Perfectionism & Shame: Longtime Bedfellows
The videos in last week’s post, The Impact of Shame, highlighted some of Dr. Brene’ Brown’s incredible research on shame. Today’s post focuses on perfectionism, shame’s not-so-strange-bedfellow.
Perfectionism is an odd duck in U.S. culture. It’s one of the few faults that people will readily admit to (ever hear anyone casually admit to having jealous, gossipy, or manipulative faults?), to the point that interviewing experts now advise interviewees to refrain from answering the “What’s your biggest flaw” question with the “perfectionism” response. It’s been so overused for so long.
But the fact that it’s been so overdone does reveal something about our regard for perfectionism. We like high standards, and we like achieving them. We like what it says about our character and abilities. And indeed, there is an adaptive type of perfectionism. It’s the kind that, while aiming to achieve high standards, doesn’t make a person collapse, feel like a complete failure, or give up on the task when not deemed the best at it. The adaptive kind of perfectionism,“is O.K. being O.K. at some things” says Alina Tugend, author of Better by Mistake.
But those with the maladaptive type of perfectionism know all too well the flip side of the striving, striving, striving for perfection. All or nothing thinking – “if I can’t do it the best, why do it at all?” Identity crises when falling short of perfect. Fear of being judged and losing the respect of and connection with friends, family, or colleagues when not attaining perfection. And then there’s the dreaded procrastination that so often accompanies the maladaptive perfectionism.
Dr. Brown elaborates upon her findings with the perfectionism-shame relationship – and she’s talking about the maladaptive type of perfectionism – noting that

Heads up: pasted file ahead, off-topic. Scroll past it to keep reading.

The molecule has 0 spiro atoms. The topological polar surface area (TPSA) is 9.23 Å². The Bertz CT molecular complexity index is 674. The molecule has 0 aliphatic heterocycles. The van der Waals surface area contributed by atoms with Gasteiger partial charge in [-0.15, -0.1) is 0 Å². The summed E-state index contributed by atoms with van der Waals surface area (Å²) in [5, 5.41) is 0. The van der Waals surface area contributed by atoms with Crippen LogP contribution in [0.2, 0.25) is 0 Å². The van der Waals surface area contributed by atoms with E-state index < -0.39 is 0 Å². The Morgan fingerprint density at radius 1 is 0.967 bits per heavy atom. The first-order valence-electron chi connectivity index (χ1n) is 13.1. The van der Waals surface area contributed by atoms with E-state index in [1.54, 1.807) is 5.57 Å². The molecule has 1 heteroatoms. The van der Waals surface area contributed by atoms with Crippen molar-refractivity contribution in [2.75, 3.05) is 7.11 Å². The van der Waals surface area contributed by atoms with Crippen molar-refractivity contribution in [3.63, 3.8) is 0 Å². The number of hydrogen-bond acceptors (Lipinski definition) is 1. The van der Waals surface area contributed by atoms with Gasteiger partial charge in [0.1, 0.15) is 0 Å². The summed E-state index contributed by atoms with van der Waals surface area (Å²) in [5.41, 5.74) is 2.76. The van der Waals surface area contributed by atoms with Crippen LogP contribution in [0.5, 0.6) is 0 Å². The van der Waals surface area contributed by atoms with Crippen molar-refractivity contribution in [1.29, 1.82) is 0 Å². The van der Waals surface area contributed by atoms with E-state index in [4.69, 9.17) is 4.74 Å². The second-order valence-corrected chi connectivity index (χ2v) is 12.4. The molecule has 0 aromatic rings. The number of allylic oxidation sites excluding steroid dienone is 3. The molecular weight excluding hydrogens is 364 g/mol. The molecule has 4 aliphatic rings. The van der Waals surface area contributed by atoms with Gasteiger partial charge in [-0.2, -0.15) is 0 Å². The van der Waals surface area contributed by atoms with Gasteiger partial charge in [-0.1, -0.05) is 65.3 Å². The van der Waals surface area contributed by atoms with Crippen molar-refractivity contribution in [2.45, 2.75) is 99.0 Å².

The areas in which you struggle with perfectionism are probably the areas in which you probably have deep shame issues.
Perfectionism is the cover for the the fear that “if people see what’s really happening, I won’t be worthy of connection & acceptance.” It’s the idea that “if I’m perfect, or do [something] perfectly, then I will be accepted and loved.”
Question: What are the areas in which you find yourself striving for perfection?
Making your family look perfect? Wanting people to see your marriage in a certain way? Masking vulnerability, uncertainty, and insecurity? Striving for the perfect body or physical appearance? Needing your housework to be perfect? Expecting only the absolute highest quality of work every time, all the time, on the job? Perfectionism in your school projects? Completing hobbies – scrapbooking, writing, woodworking, coaching, volunteering – with the expectation a flawless execution?
Identifying areas in which you find yourself perfectionistic provides a window to a helpful question: If I wasn’t able to perform perfectly in this area of my life, what do I fear would happen? If my limitations or flaws were exposed, what would that say about me? Do I experience shame in this perfectionistic area of my life?
For more about Brene’ Brown and her research on shame and perfectionism: